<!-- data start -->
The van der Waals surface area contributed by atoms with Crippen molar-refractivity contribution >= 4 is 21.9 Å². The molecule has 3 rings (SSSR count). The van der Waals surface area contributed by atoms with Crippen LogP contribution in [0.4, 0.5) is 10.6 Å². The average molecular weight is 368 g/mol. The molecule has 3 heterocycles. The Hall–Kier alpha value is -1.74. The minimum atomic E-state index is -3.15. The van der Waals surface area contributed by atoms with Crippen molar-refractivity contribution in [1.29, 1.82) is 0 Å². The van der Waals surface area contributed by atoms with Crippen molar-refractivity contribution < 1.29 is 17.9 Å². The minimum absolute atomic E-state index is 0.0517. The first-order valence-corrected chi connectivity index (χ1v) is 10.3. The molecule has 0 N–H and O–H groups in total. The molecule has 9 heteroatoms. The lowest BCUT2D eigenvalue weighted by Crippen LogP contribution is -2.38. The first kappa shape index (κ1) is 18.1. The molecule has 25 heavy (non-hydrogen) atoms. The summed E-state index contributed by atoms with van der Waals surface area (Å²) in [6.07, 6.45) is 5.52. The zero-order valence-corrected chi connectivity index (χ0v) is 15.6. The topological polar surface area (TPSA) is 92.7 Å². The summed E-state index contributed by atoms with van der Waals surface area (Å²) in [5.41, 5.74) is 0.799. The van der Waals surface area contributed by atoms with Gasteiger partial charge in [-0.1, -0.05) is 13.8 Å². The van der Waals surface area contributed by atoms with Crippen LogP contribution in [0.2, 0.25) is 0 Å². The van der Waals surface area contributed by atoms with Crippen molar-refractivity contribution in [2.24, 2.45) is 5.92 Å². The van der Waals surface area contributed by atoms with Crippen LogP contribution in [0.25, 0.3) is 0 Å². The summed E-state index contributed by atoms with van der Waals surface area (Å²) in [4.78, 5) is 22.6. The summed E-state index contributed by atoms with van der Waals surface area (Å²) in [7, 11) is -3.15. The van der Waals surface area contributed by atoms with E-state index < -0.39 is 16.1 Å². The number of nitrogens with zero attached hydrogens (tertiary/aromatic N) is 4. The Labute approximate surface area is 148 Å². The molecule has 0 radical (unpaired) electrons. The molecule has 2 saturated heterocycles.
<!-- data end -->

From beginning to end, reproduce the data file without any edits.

The van der Waals surface area contributed by atoms with Crippen molar-refractivity contribution >= 4 is 21.9 Å². The molecule has 3 rings (SSSR count). The van der Waals surface area contributed by atoms with Crippen LogP contribution in [0.4, 0.5) is 10.6 Å². The average molecular weight is 368 g/mol. The molecule has 3 heterocycles. The Hall–Kier alpha value is -1.74. The minimum atomic E-state index is -3.15. The van der Waals surface area contributed by atoms with Crippen molar-refractivity contribution in [1.29, 1.82) is 0 Å². The van der Waals surface area contributed by atoms with Crippen molar-refractivity contribution < 1.29 is 17.9 Å². The minimum absolute atomic E-state index is 0.0517. The first-order valence-corrected chi connectivity index (χ1v) is 10.3. The molecule has 0 N–H and O–H groups in total. The molecule has 9 heteroatoms. The lowest BCUT2D eigenvalue weighted by Crippen LogP contribution is -2.38. The first kappa shape index (κ1) is 18.1. The molecule has 25 heavy (non-hydrogen) atoms. The summed E-state index contributed by atoms with van der Waals surface area (Å²) in [6.07, 6.45) is 5.52. The zero-order valence-corrected chi connectivity index (χ0v) is 15.6. The topological polar surface area (TPSA) is 92.7 Å². The summed E-state index contributed by atoms with van der Waals surface area (Å²) in [5.41, 5.74) is 0.799. The van der Waals surface area contributed by atoms with Gasteiger partial charge in [-0.1, -0.05) is 13.8 Å². The van der Waals surface area contributed by atoms with Crippen LogP contribution in [0.2, 0.25) is 0 Å². The van der Waals surface area contributed by atoms with Crippen molar-refractivity contribution in [2.24, 2.45) is 5.92 Å². The van der Waals surface area contributed by atoms with Crippen LogP contribution in [0.25, 0.3) is 0 Å². The summed E-state index contributed by atoms with van der Waals surface area (Å²) in [4.78, 5) is 22.6. The summed E-state index contributed by atoms with van der Waals surface area (Å²) in [7, 11) is -3.15. The van der Waals surface area contributed by atoms with E-state index < -0.39 is 16.1 Å². The number of nitrogens with zero attached hydrogens (tertiary/aromatic N) is 4. The Labute approximate surface area is 148 Å². The molecule has 0 radical (unpaired) electrons. The molecule has 2 saturated heterocycles.